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Cape Town, South Africa, 2007/11/29 - New analysis from growth consulting company Frost & Sullivan, Strategic Analysis of the Zambian Electricity Industry, finds that the market earned revenues of $188 million in 2006 and estimates this to reach $285 million in 2013.
The Zambian government has embarked on efforts to develop its power industry to meet the rising demand for power. Efforts are underway to attract private companies to participate in the country as independent power producers (IPPs) or form public-private partnerships with the Zambian Government.
New analysis from growth consulting company Frost & Sullivan (power.frost.com), Strategic Analysis of the Zambian Electricity Industry, finds that the market earned revenues of $188 million in 2006 and estimates this to reach $285 million in 2013.
"The country's thriving mining sector has significantly raised the overall demand for power in Zambia," says Frost & Sullivan Research Analyst Moses Duma. "The government has now embarked on upgrading and expanding installed power generation capacities, while also inviting the private sector to build new plants."
The Zambian Government currently lacks the ability to develop the needed generation capacity to meet the rising local and export demand. As a result, it has launched efforts to attract the participation of private companies in the power industry.
While these are promising trends, major obstacles remain. Key challenges to the growth of the Zambian electricity industry are the dominance of the state utility, Zesco, in power generation, transmission and distribution and the existing low tariffs.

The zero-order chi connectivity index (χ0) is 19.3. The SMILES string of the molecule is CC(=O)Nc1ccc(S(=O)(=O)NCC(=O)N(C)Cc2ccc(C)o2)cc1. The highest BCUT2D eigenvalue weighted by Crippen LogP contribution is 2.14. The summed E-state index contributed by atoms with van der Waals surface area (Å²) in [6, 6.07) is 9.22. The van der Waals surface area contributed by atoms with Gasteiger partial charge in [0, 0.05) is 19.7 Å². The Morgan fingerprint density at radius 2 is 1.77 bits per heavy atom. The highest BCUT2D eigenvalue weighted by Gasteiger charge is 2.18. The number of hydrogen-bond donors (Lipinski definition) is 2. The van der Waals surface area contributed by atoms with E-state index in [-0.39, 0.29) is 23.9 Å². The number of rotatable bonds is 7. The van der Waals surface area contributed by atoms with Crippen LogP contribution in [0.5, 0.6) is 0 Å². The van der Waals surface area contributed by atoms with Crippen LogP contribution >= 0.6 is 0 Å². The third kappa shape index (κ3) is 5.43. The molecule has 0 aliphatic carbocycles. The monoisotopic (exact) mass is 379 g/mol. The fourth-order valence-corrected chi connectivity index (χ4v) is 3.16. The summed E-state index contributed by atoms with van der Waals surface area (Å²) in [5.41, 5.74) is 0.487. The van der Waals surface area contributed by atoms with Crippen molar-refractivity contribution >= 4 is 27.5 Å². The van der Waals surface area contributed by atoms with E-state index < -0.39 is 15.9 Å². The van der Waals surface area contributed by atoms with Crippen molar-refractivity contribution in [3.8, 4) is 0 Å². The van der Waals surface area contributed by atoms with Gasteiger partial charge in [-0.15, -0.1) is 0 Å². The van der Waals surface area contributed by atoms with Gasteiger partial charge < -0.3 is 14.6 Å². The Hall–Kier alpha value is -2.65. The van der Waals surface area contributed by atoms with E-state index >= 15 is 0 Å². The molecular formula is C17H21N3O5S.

"Over 90 per cent of the power generation, transmission and distribution facilities in Zambia are owned by Zesco, making it difficult for new companies to compete with the state utility," explains Duma. "Moreover, existing tariffs in the Zambian power industry are sub-economical, motivating efforts to develop tariffs which are cost reflective and attractive for IPPs."
Power generation is a high-capital cost activity. Therefore, IPPs need an assurance that their investment in the Zambian power industry will yield positive returns.
The government's immediate focus should be on improving the level of tariffs to attract investment from both local and international companies. Moreover, private companies should consider strategic private-public partnerships with Zesco to develop new power plants and investigate ways to leverage the potential export market in the Southern African power pool.
If you are interested in a virtual brochure, which provides manufacturers, end users and other industry participants with an overview of the Strategic Analysis of the Zambian Electricity Industry, then send an email to Patrick Cairns, Corporate Communications, at patrick.cairns[.]frost.com with your full name, company name, title, telephone number and email address. Upon receipt of the above information, an overview will be sent to you by email.
Strategic Analysis of the Zambian Electricity Industry is part of the Energy & Power Growth Partnership Services program, which also includes research in the following markets: Strategic Analysis of the Nigerian Electricity Industry, Asian Power Plant Markets, Country Industry Forecast: The German Energy Industry, SADC Transmission and Distribution Equipment Markets and Africa Steam and Gas Turbine Markets. All research included in subscriptions provide detailed market opportunities and industry trends that have been evaluated following extensive interviews with market participants. Interviews with the press are available.
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